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F1: 3 reasons for Sauber's turnaround in 2018

rehaan díaz
ANALYST
Top 5 / Top 10
432   //    21 Dec 2018, 19:32 IST

Alfa Romeo Sauber F1 car at the German GP 2018 at Hockenheim
Alfa Romeo Sauber F1 car at the German GP 2018 at Hockenheim

One can be really critical of Sauber and say that they should have, given the circumstances they should have finished higher up the Formula 1 Constructors standings in 2018. Williams had a shambolic year and Toro Rosso was in the midst of being the guinea pig for Red Bull and Honda project of 2019 and beyond. They should be at least leaping McLaren who has stopped developing their car after the Spanish Grand Prix after finding out a fundamental gremlin that wasn’t in earlier wind tunnel tests. Finishing behind the Woking side (62 points) after having a Ferrari engine shouldn’t really pass the muster.

Additionally, they were outscored by Force India after coming out of administration, which is again demonstrating that they are just about in the midfield. If Haas with the same Ferrari engine can finish fifth, so should Sauber.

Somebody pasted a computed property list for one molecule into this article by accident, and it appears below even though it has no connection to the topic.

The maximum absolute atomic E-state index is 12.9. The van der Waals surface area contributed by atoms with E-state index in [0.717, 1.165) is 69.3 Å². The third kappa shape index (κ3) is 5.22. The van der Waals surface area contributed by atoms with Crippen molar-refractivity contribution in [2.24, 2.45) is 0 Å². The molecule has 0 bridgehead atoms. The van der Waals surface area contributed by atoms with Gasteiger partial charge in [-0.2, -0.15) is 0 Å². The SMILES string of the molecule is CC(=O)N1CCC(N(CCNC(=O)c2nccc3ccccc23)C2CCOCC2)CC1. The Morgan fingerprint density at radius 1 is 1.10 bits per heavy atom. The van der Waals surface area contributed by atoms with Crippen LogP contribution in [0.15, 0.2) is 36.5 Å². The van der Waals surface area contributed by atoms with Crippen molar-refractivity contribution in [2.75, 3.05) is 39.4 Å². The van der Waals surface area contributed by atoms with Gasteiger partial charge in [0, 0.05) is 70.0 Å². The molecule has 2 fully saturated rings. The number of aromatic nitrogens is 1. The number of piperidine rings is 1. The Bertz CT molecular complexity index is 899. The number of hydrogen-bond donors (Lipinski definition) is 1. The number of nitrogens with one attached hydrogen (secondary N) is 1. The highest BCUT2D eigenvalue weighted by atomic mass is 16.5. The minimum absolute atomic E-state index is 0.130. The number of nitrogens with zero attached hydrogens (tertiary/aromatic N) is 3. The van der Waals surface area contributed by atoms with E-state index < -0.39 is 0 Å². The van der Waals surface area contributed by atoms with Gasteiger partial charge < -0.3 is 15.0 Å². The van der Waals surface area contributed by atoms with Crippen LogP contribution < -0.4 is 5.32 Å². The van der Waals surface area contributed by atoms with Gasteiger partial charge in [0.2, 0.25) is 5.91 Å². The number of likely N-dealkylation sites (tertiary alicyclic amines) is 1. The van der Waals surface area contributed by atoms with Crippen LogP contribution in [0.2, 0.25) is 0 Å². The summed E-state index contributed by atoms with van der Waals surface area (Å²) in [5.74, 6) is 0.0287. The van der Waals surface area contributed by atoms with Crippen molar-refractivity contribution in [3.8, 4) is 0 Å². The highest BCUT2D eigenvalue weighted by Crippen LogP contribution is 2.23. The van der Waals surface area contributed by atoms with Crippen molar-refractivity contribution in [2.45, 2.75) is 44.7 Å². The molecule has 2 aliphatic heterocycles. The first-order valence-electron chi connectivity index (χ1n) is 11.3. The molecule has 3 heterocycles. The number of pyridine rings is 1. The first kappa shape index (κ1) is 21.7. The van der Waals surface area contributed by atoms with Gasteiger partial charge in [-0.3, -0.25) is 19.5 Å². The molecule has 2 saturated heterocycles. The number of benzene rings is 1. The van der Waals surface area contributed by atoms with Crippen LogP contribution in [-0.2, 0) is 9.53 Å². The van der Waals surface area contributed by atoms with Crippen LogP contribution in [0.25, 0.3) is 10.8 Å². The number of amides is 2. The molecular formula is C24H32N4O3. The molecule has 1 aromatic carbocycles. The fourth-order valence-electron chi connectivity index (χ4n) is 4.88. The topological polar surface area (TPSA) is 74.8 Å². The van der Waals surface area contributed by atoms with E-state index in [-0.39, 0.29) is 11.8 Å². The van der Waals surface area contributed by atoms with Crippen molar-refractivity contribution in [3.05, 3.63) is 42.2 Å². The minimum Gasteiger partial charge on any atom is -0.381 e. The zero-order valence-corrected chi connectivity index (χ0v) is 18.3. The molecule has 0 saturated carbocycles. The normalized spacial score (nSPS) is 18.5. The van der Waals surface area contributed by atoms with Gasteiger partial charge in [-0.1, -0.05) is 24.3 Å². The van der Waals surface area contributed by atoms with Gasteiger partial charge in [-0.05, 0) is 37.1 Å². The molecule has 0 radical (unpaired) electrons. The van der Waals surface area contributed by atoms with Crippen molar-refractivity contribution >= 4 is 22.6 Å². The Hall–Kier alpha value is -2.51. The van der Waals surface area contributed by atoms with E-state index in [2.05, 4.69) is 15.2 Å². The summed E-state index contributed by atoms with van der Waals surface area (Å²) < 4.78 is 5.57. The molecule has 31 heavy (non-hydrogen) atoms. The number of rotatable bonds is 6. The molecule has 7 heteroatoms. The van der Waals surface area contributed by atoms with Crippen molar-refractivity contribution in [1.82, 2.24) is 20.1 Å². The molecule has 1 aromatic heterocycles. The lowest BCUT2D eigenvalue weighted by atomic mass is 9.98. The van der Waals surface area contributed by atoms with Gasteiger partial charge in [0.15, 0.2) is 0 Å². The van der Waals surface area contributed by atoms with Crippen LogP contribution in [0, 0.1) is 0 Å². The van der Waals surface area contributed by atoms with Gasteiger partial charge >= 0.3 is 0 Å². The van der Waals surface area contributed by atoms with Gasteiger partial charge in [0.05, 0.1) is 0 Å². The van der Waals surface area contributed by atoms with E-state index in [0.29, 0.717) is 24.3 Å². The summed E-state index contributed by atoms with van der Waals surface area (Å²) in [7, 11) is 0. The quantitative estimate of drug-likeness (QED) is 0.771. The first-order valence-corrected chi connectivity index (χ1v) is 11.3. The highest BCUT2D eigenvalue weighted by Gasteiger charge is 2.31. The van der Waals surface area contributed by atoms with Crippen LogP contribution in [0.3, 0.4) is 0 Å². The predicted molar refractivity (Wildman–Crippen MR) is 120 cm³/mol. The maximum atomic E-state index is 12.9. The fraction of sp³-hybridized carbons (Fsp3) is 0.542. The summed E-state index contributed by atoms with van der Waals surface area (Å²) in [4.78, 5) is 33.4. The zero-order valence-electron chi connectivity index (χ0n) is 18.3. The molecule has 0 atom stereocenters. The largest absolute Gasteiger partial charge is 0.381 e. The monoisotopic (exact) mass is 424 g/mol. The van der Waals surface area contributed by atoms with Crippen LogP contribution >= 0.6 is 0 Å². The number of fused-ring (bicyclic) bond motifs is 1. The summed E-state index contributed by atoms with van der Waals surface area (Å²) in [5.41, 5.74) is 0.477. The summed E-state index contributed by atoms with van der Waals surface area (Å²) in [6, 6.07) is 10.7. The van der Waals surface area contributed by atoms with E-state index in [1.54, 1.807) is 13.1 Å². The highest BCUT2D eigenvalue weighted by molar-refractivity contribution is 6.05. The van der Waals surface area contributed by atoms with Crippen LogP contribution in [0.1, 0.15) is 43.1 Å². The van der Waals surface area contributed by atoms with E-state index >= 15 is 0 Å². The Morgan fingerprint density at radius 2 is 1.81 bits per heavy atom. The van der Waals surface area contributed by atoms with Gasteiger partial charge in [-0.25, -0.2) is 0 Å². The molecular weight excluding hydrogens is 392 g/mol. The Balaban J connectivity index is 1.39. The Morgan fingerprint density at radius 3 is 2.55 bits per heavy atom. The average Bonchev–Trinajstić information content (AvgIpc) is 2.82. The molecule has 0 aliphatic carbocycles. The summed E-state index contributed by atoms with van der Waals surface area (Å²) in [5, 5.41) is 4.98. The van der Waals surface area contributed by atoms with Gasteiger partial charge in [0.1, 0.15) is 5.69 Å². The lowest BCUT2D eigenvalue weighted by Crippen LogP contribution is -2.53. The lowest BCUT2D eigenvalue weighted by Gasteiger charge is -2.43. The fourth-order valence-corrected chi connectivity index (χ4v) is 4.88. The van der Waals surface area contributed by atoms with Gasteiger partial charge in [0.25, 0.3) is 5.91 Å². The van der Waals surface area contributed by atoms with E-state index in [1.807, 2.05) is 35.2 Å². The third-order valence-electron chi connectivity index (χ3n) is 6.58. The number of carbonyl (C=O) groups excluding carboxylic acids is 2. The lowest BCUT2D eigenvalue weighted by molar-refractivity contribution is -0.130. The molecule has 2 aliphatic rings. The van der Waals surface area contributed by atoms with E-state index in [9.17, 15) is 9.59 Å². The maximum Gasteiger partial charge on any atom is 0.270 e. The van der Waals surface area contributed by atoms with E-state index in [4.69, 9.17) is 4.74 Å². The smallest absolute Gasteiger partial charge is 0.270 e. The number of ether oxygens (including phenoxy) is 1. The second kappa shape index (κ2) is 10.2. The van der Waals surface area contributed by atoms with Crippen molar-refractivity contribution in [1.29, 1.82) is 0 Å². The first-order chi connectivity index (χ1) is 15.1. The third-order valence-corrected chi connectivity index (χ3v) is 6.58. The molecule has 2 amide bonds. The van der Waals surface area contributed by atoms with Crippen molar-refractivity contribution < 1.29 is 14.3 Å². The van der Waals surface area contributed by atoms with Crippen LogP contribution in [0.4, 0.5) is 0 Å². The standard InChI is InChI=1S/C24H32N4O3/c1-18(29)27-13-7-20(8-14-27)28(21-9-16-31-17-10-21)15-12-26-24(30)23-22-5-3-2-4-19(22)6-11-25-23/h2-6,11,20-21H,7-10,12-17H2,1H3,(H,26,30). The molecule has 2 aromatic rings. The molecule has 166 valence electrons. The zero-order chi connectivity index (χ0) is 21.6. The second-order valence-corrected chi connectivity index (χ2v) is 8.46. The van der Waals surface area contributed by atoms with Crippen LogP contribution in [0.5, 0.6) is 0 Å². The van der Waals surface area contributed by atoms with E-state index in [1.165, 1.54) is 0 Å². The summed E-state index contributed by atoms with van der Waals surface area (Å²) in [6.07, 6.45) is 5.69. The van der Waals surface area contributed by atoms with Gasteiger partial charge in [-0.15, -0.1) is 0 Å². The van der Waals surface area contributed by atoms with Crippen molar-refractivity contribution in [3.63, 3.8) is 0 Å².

However, Sauber still did a stellar job to as compared to last year. The Swiss constructor broke even this year - with budget and income of $135 million each. With 48 points in their pouch, they were spending $2.8 million for every point, which in comparison to the grid is a good bang-for-buck figure. It is not to be forgotten that they finished 2017 dead last, with a wooden spoon and a terrible car. So how did Sauber claw back to the midfield? Here are 3 main reasons for it.


#3 Team Principal

Frédéric Vasseur in a happy mood with Marcus Ericsson, Sauber's driver from 2015
Frédéric Vasseur in a happy mood with Marcus Ericsson, Sauber's driver from 2015

Swiss-based investment firm Longbow Finance bought both Peter Sauber and Monisha Kaltenborn's shares in the company and were eased out. Longbow came in with fresh funds and a team principal. In late June 2017, it was confirmed from Sauber that the first ever female F1 boss – Monisha Kaltenborn would be stepping down from the team.

The team were struggling at the back end of the grid for too long and the split was mutual. She was replaced by former Renault team principal Frédéric Vasseur, who, in his first full season managed to marshall a remarkable upswing in performance.

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